food-medicine distinction and is encumbered with many questions about the
strength and uncertainties associated with the science.  Prof. Castle will
discuss how the public should respond to offers of direct-to-consumer
nutrigenomic tests and how regulators can identify and mitigate risks
arising from this new science.

Dean Allen Levine, PhD (College of Food, Agriculture, and Natural
Resources Sciences) and Kristin Oehlke (Coordinator of the State of
Minnesota's Chronic Disease Genomics Project) will offer commentary after
Prof. Castle's talk.

The event is free and open to the public.  Registration is required if you
wish to receive continuing education credits (CLE, CME, or CNE)--RSVP to
lawvalue [at] umn.edu or 612-625-0055.  St. Paul Student Center parking is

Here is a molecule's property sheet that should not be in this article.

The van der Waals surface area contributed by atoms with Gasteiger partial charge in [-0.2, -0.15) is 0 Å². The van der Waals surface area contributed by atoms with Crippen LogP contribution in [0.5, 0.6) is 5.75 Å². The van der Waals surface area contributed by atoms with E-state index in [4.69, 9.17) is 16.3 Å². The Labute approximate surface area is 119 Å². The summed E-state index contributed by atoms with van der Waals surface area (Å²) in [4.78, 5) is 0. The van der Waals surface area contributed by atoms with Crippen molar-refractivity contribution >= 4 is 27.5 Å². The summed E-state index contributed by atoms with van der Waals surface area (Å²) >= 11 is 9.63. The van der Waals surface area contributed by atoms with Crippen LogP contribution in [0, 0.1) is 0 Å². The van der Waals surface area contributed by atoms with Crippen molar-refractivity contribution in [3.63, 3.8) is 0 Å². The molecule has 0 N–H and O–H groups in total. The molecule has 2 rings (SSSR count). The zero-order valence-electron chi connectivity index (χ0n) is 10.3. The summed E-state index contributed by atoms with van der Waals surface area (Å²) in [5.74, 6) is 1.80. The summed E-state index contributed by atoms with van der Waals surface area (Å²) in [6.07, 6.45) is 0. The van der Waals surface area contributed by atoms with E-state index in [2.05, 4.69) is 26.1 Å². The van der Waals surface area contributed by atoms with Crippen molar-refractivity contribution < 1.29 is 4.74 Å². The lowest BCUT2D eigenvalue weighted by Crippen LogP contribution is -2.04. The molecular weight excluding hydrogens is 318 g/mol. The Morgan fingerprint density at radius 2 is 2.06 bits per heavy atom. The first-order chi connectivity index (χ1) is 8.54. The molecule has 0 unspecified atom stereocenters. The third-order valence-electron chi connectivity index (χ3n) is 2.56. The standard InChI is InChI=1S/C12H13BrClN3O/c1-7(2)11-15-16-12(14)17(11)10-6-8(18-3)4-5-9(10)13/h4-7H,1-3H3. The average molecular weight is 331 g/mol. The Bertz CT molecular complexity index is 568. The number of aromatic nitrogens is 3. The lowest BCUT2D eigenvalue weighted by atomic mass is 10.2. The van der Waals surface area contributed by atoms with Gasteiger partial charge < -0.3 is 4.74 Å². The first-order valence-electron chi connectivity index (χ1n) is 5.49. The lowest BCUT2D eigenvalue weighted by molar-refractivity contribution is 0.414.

available in the Gortner Ramp.  Maps may be found at
http://onestop.umn.edu/Maps/index.html.

About Prof. Castle:
David Castle is a Professor of Philosophy at the University of Ottawa. His
research focuses on the philosophy of the life sciences, with emphasis on
evolutionary biology and ecology, environmental philosophy, and the
ethical implications posed by biotechnology.  He is the Principal
Investigator of the "Canadian Program on Genomics and Global Health"
funded by Genome Canada and "Legal Models of Biotechnology Intellectual
Property Protection: A Transdisciplinary Approach," supported by the
Social Sciences and Humanities Research Council of Canada.

Commentators:
Allen Levine, PhD is Dean of the University's new College of Food,
Agriculture, and Natural Resources Sciences.  Until being appointed dean,
he was Professor and Head of the Department of Food Science and Nutrition.
He holds joint appointments in the Departments of Psychiatry,
Neuroscience, and Medicine.  Prior to joining the University, he was the
Associate Director of Research and a Senior Career Scientist at the
Minneapolis VA Medical Center. He is also Director of the Minnesota